Council to discuss multimillion loan with Bank of N. Ga
by Nikki Wiley
October 29, 2013 11:31 PM | 1820 views | 1 1 comments | 7 7 recommendations | email to a friend | print
MARIETTA — Councilman Grif Chalfant wants to convince a bank holding a $4.2 million loan for a city agency to spread payments over four years in hopes of seeing a return on a failing $2 million investment.

But Mayor Steve Tumlin wants to know more before he lends his

support.

Bank of North Georgia has asked Marietta to guarantee $225,000 or 18 months of interest payments.

In 2006, the city gave $2.1 million to the Marietta Redevelopment Corp., a tax-exempt nonprofit formed by the City Council. The MRC used that seed money to secure the bank loan. That money was used to buy blighted duplexes off Power Springs Street across from the Hilton Marietta Conference Center.

About eight acres of vacant lots and properties with aging houses were purchased for $4 million.

Chalfant said the fear is the city is still feeling effects of the Great Recession and faces foreclosure on property if the loan doesn’t remain in good standing.

“There’s a concern right now,” Chalfant said. “If you don’t pay the $220,000, I think the bank will take it back.”

The bank’s request for the city to guarantee some interest payments comes as the city plans to ask residents next week to vote on a $68 million bond that would also be spent on buying and tearing down aging apartments to set the stage for redevelopment.

Chalfant will discuss his idea with his colleagues today during a committee meeting at 5:15 p.m. at City Hall, 205 Lawrence St.

The MRC is current on its payments but still owes nearly $4 million on the loan, plus $12,500 in interest payments each month.

The properties purchased by the MRC are valued at about $883,000, MRC chairman Ron Francis told the MDJ in August. That’s much less than the city’s $2 million investment.

More time would be beneficial, Francis said, because the economy is beginning to turn around.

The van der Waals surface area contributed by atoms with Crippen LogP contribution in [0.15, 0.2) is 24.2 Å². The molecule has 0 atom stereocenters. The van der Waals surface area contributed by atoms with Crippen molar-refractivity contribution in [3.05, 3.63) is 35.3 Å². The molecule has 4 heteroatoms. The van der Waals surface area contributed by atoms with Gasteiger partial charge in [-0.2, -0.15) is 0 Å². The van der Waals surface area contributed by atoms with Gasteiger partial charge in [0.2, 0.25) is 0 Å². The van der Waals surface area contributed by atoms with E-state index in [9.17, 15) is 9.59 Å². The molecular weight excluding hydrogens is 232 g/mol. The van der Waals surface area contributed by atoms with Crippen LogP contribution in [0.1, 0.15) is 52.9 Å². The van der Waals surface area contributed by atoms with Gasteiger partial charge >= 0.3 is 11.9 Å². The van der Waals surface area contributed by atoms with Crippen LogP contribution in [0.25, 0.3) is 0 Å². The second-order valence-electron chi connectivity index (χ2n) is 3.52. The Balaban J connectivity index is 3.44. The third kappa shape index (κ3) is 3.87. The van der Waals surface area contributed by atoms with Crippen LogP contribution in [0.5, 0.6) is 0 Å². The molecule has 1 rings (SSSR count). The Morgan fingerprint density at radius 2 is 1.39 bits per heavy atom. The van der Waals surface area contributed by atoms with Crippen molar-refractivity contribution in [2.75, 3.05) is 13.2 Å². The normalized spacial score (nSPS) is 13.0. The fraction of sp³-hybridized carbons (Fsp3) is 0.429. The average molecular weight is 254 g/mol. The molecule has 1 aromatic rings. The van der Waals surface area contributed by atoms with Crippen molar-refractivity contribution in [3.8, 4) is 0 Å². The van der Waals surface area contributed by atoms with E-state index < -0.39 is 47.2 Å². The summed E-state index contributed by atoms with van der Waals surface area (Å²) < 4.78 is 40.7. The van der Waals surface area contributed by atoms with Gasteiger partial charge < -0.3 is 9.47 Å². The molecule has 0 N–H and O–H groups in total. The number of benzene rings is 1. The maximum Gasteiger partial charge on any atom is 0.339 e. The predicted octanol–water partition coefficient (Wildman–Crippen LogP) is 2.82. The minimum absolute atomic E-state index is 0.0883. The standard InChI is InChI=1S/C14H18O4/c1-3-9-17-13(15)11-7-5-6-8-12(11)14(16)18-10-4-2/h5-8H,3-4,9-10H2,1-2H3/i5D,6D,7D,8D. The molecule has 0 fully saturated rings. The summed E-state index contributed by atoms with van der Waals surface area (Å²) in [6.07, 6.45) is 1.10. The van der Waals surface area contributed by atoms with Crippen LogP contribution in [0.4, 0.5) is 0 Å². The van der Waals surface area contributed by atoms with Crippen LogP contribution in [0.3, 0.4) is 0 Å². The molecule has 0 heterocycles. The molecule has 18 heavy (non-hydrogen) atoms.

“I think the more time the MRC gets, the better chance we have of selling that property as the recession comes to a close,” Francis said.

Some of Chalfant’s colleagues fear the city won’t see a return on its $2 million.

Tumlin said he wasn’t familiar with the details of Chalfant’s proposal, but it’s likely the city’s investment has already disappeared.

“I hate to lose the $2 million, but have we already lost it? Probably, yes,” Tumlin said.

Tumlin told the MDJ earlier this month that he questions Chalfant’s proposal because the city did not bail out other developers whose projects failed during the economic downturn.

“We didn’t do it for Winter, we didn’t do it for Myrick, we didn’t do it for Hedgewood. They’re an independent corporation,” Tumlin said earlier this month of the MRC, whose director’s salary is paid by the city. “Personally, I want to keep it at arm’s length.”

He also doesn’t know if Marietta will get that money back.

“It’s the kind of day that we’ve all dreaded,” Tumlin said.

Councilman Philip Goldstein plans to abstain from a vote regarding the loan because he owns stock in Synovis, the parent company of Bank of North Georgia.

Still, if he were to vote, Goldstein said he wouldn’t support Chalfant’s proposal because the city is likely to have lost its investment.

Chalfant is not sure if the bank will negotiate but said spreading payments out over a longer period of time would put the city in a better position to recoup the $2 million it gave to the MRC.

“There’s not a lot of interest in doing anything for 18 months,” Chalfant said. “We’ve got to have more time to make this recovery and try to get back our $2 million.”

Chalfant also isn’t sure of his colleague’s opinions.

“I may just get blown away by people not wanting to put another dime in it,” Chalfant said.

But the city isn’t an official guarantor of the loan and can’t take action on the loan without the MRC.

“We could all agree on something, but it’s all for naught if the bank or the MRC agreed to it,” Tumlin said.

Comments
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owe, owe, owe
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October 30, 2013
This is the result of the City trying to go into the real estate business. So, how much do we really owe? And how are we going to pay it back without raising taxes and other fees? I think people should know this before they go out and vote for another huge expenditure. This is all on us, folks.
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